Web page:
Apartments are easy targets for burglars.

“You have a lot of people coming and going, and you also have a lot of residences close together,” says Sgt. Dan Ward, spokesman of the Lawrence, Kan., Police Department. “So somebody strange can blend in easily.”

Ward has worked a lot of apartment burglaries, including ones that occur while college students are on Thanksgiving and semester breaks. Some might have been prevented if the residences had looked lived in while the tenant was away. Here's what Ward, a security-device manufacturer and a handyman suggest:


Obviously, lock them, even when you're at home. And never leave a key under a potted plant or the doormat – burglars have been onto that for decades.

Burglars are forever kicking in doors to get inside apartments. Consider installing a strike plate into the doorframe. Burglaries also occur when people are at home, so you might want a keyless deadbolt, too.

Secure sliding doors to patios and balconies with pull-down bars. For added protection, place a wooden dowel that fits snugly in the bottom track.

Consider a wireless alarm. They cost about $7 for a simple one to $35 for a device with a remote control at hardware stores and home-supply centers, says Lauren Russ, spokeswoman for Intermatic, an Illinois company that makes wireless home-security equipment.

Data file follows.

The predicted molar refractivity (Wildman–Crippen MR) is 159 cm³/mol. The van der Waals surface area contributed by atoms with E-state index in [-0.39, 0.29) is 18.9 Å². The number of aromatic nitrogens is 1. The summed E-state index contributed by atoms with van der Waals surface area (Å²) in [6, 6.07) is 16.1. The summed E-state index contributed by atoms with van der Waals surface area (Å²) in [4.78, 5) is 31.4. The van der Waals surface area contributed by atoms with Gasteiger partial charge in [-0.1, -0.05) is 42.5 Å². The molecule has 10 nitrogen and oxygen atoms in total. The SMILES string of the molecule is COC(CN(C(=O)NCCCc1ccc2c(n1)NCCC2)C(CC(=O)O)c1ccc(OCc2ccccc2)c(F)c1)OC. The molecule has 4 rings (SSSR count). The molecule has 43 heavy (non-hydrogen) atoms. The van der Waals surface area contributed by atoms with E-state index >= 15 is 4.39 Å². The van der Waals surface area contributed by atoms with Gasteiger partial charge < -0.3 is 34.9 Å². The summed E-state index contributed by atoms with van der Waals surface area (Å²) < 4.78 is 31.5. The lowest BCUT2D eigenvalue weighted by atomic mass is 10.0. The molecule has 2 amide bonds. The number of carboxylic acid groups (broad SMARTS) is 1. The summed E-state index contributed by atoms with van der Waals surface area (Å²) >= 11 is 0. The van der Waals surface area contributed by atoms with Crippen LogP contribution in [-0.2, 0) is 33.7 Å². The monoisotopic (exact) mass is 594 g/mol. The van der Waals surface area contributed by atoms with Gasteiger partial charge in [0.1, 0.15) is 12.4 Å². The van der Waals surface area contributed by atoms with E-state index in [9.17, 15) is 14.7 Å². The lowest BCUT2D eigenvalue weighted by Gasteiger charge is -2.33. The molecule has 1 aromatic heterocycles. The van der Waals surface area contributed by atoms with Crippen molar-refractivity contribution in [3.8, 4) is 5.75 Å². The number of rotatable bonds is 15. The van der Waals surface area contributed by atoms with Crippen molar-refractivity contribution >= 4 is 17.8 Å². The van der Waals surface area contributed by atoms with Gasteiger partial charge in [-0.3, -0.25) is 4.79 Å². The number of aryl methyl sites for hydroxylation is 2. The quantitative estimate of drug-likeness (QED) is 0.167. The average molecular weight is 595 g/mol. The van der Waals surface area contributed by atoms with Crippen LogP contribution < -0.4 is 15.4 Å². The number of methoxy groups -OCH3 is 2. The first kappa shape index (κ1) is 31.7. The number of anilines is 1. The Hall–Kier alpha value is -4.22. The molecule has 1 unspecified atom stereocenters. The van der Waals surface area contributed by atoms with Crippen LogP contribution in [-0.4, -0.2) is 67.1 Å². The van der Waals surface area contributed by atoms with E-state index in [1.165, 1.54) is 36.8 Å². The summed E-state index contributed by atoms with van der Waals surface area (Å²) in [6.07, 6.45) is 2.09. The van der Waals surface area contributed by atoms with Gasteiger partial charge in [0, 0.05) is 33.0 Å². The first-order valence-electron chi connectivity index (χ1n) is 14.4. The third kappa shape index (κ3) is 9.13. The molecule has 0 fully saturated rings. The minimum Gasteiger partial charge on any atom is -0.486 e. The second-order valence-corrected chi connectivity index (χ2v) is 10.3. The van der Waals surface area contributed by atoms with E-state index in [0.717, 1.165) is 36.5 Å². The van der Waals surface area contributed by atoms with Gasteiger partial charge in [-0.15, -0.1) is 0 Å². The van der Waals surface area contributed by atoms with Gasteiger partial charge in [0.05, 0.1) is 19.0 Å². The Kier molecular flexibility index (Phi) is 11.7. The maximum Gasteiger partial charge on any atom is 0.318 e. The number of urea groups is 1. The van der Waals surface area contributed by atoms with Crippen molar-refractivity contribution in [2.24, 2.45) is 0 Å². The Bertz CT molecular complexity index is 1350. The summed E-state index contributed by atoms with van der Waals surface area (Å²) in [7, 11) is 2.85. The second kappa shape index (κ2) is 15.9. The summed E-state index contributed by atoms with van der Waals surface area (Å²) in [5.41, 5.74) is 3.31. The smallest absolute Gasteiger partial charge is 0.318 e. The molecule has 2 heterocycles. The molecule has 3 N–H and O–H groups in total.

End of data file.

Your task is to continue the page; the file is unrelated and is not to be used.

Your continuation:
In apartments versus single-family houses, these devices can be more effective because the residences aren't so spread out. “The alarms can help,” Ward says. “They make a loud noise. Someone's not going to stick around if one goes off.”


Make sure they're locked. It's important to keep blinds shut and shades down at night and when you're away. You want to block a burglar's view of what's inside your apartment.

Wireless alarms that operate with magnetic trips can be used on windows. They often come with anti-theft stickers.


It's important to make sure lights come on at night. This can be done using something as simple as a sensor in a table lamp that automatically illuminates when it's dark or by using a programmable timer. More sophisticated light-control systems cost about $100.


Turn off the ringer when you're away. Burglars are savvy at connecting residents' names with phone numbers.

Sometimes they stand outside an apartment and dial the tenant's number. If no one picks up, the burglar breaks in. But if the phone ringer is off, the burglar thinks he dialed the wrong number.

© 2006, The Kansas City Star.

Distributed by McClatchy-Tribune Information Services.